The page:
Attack Of The Clones

One neat Twitter trick to try is using RSS feeds with to track the use of keywords that are important to you. For example, I’ve got feeds on “DragThing” and “PCalc“, and also on “@jamesthomson” to catch any tweets I miss that reference me.

And yes, @jamesthomson is me – feel free to follow me to boost my vast programmer ego even further.

Anyway, first thing this morning as I was heading out to the gym, Twitter flagged up the following tweet by @MDMstudios:

Xcode has been crazy all day. At least we got PCalc ( the calculator ) to Apple finally.

“What? What?! WHAT!?!” I said, channelling an alarmed David Tennant. “I’m just about to submit my 1.2 release today, but I’m pretty sure I didn’t actually do it yet…” Reading on, it looks like these folk have written a programmer’s calculator for the iPhone, called it PCalc, and just submitted it to the App Store.

OK… Well, that’s going to be interesting… It was only a month or two ago, somebody said they were working on a new application for Windows called DragThing and I had to send them a little note.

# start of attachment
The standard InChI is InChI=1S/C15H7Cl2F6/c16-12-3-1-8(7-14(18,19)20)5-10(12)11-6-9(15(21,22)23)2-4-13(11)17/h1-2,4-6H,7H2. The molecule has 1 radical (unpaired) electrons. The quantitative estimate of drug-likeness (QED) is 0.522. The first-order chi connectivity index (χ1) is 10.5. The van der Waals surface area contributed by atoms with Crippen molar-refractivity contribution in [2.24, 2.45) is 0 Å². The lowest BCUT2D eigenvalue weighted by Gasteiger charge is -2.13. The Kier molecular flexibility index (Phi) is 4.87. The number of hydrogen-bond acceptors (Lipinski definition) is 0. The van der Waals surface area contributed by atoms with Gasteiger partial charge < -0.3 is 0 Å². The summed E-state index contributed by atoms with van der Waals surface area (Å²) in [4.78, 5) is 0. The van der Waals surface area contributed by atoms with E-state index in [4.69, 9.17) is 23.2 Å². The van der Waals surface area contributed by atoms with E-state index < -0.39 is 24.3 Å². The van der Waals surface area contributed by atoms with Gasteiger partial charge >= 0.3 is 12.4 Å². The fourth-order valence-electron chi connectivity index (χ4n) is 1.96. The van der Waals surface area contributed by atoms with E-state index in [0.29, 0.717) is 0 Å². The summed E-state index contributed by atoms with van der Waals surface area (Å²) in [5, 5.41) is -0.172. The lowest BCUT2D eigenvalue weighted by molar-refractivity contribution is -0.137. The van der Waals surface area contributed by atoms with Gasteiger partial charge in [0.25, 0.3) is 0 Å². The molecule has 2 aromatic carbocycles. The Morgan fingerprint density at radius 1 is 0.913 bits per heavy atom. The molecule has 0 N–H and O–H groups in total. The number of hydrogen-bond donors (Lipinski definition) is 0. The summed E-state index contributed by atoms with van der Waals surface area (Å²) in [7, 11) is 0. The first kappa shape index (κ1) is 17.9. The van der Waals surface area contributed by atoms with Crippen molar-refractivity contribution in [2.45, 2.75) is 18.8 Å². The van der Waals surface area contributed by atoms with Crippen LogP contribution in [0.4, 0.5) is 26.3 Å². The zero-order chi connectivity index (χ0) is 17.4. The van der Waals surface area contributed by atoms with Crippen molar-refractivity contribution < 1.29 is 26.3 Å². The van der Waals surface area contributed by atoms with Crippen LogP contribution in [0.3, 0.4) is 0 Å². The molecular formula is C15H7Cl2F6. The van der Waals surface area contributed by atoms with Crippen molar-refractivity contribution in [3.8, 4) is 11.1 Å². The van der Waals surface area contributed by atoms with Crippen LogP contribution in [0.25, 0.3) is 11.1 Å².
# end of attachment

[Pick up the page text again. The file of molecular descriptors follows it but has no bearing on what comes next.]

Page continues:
I’ve sent a polite email to the first address I found, and hopefully I can convince them nicely that pulling the submission and renaming it to something else might be best for both of us, without any threats of lawyerly smiting with trademarks required. Luckily, I caught it at the submission stage, rather than having it appear on the store itself.

Anyway, it got me thinking – I wonder if the Apple submission process actually checks such things? Could I just make a new app, call it, say, Twitterific and submit it and get it onto the store. Yes, of course The Iconfactory have a trademark on the name, and there would be legal recourse, but would Apple reject it before it reached the store?

Or does Apple consider that’s not their job, and will leave it to the lawyers to sort out afterwards? I wonder.

Hopefully there will be a reasonable ending to this particular story anyway. Some further investigation suggests that the developer in question is actually 14. Which depressingly means that they are younger than some of the code in PCalc, which I started writing in 1992 when I was at university…


I just got an email back from them, and they are going to change the name, and apologised for any trouble. Phew!